He’s brought some of the best and most interesting music to York.
But last night it was Joe Coates’ turn to take centre stage as he was crowned the city’s Cultural Champion.
The music promoter and man behind Please Please You received the final award of a night which celebrated the incredible creativity and diversity of York’s arts scene.
Hosted by BBC Radio York Breakfast presenter Kay Crewdson and organised by Make It York, the York Culture Awards took place at the Minster on Thursday (November 23).
It opened with a new film showcasing the cultural vibrancy of the city produced by local film maker Ben Porter of Hewitt & Walker.
Performances on the night included 20 young people with disabilities from Accessible Arts and Media’s IMPs project, a bespoke dance performance from York Youth Dance, songs by Converge’s Communitas Choir and a performance by the Ebor Singers.
So who won?
The 2017 winners
The York River Art Market took place over eight Saturdays during Summer 2017. Artists travelled from all over Yorkshire to exhibit their works along the railings on Dame Judi Dench Walk and 20-30 artists were on display each Saturday. Visitors came from far and wide to buy the work of these local artists.
Park Grove Primary Academy uses a variety of programmes to promote their school vision of ‘[e]mpowering children through creative learning’ and their core value of creativity. The Creative Arts are integrated within teaching and learning, including through Theatre Royal projects, Forest School, Minster Choral Projects as well as STEM week.
Show Me That I Matter is an Aspire to More project and is York’s Children in Care Council. The group consists of young people aged between 13 and 19 who represent and advocate on behalf of all children and young people in care. The panel works with elected members and senior managers to challenge, praise, change and improve services. They also have a role in challenging the stigma and stereotype of children in care and care leavers, challenging discrimination and promoting equality for children in care and care leavers.
York Festival of Ideas (5-17 June 2017) exemplified the diverse culture of York by delivering 186 mostly free events in a variety of accessible formats including talks, exhibitions, plays, concerts, tours and workshops. It was held across 53 venues to just over 32,000 people. Festival podcasts generated 13,000 downloads and BBC Radio 3 New Generation Thinkers’ launch night reached 140,000 listeners over five nights.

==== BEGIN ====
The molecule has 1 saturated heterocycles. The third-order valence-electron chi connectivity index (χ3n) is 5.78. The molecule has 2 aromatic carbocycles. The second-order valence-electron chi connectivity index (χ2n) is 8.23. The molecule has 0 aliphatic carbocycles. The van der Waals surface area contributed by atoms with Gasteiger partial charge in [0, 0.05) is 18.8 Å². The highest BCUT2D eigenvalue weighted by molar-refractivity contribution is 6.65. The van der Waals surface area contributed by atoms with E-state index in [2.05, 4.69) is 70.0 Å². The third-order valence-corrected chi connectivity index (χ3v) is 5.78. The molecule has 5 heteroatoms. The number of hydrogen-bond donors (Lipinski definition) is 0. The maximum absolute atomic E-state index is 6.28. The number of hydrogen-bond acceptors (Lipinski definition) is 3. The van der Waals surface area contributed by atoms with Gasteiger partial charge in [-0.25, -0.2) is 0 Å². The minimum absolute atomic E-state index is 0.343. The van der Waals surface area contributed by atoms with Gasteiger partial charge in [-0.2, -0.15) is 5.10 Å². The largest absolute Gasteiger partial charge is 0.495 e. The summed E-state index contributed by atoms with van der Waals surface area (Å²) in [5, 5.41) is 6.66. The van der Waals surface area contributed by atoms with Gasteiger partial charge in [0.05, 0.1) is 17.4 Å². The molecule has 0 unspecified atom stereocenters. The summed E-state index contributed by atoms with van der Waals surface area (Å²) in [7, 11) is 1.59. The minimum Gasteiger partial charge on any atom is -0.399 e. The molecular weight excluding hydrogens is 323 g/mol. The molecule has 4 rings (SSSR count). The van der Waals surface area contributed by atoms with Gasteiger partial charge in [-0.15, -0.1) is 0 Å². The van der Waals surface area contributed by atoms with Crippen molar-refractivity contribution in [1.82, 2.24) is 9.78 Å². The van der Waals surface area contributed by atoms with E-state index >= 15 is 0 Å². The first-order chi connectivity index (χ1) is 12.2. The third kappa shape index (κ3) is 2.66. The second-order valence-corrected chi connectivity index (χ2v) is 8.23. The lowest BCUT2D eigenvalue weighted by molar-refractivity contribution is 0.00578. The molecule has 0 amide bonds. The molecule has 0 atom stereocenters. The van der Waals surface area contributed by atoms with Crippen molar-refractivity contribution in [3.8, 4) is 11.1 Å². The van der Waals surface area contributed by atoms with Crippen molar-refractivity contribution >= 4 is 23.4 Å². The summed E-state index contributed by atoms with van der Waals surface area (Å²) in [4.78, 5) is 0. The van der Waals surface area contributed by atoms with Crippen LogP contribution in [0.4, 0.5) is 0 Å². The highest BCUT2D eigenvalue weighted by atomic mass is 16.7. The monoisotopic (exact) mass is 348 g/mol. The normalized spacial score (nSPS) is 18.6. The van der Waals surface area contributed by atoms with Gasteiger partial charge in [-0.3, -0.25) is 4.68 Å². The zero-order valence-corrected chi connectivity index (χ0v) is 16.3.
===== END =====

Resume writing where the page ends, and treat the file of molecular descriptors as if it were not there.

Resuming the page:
York St John University worked with the planning team behind illuminating York to host a show-stopping light installation by artist David Ogle for the October 2016 event. While York St John has been a long-standing sponsor of illuminating York, this was the first time the partnership was developed to include the city’s oldest academic institution as a prominent venue. Visitors were welcomed to the university’s historic quad with music, art and theatre performed by students in addition to the inspiring ‘Lumen’ display.
Alex Wright (writer and director) worked with 41 Monkgate to create The Great Gatsby, a completely unique and immersive production (running from 1 December 2016 to 7 January 2017). The concept was that you were invited to Jay Gatsby’s house, audience arrived dressed in 1920s gear and followed characters around a whole building decked out as Gatsby’s rooms, discovering intimate moments of the storyline. Audiences were then brought back to the central atrium of the building to watch scenes, learn to Charleston and join in with the party.
Emily works as an illustrator and has had sell-out exhibitions across the UK, including a solo show at the Yorkshire Sculpture Park. In the last 12 months she has designed the new Christmas range for Betty’s, worked with a Japanese design company to produce new tableware and homeware, designed endless greetings cards, calendars, notecards, as well as having no less than four Children’s illustrated books published.
Flying High! Discover the poetry in British birds (Brambleby Books, June 2017) is Anneliese Emmans Deans’ second book. It’s the companion volume to her award-winning Buzzing! Discover the poetry in garden minibeasts, which was shortlisted for the Royal Society Young Peoples Book Prize and won the NS Teachers Book Award for Poetry. Both books straddle the poetry/science divide, being colourful cocktails of edu-taining rhyming poems, solid science and fabulous photos. Anneliese has appeared at literature and science festivals nationwide, including Hay, and on BBC Radios 2, 4 and York.
Herve Ishimwe Ntwali is an expert illustrator and animator and has led as a young artist in a number of New Visuality projects, including Art Camp; Creative Camp; artist at ADAM (Acomb Dance Art Music) festival, and Blueberry Academy sessions. His work has been included at According to McGee exhibitions, exhibitions on Bishopthorpe Road, Fossgate Social displays, Acomb’s ADAM Festival, and illuminating York, via projections of his animations through transparent screens in Tower Street windows. A refugee from Rwanda, Herve has played a crucial part in imparting skills to a wide range of learners and has helped lead to over 50 Arts Awards for young people.
Through his company Please Please You Promotions, the music promoter has brought a wide variety of music to York. Joe works tirelessly to put York on the map as a desirable destination for musicians to perform as well as providing York audiences with the opportunity to see an eclectic range of high calibre acts. In 2017 alone he promoted over 50 truly unique concerts.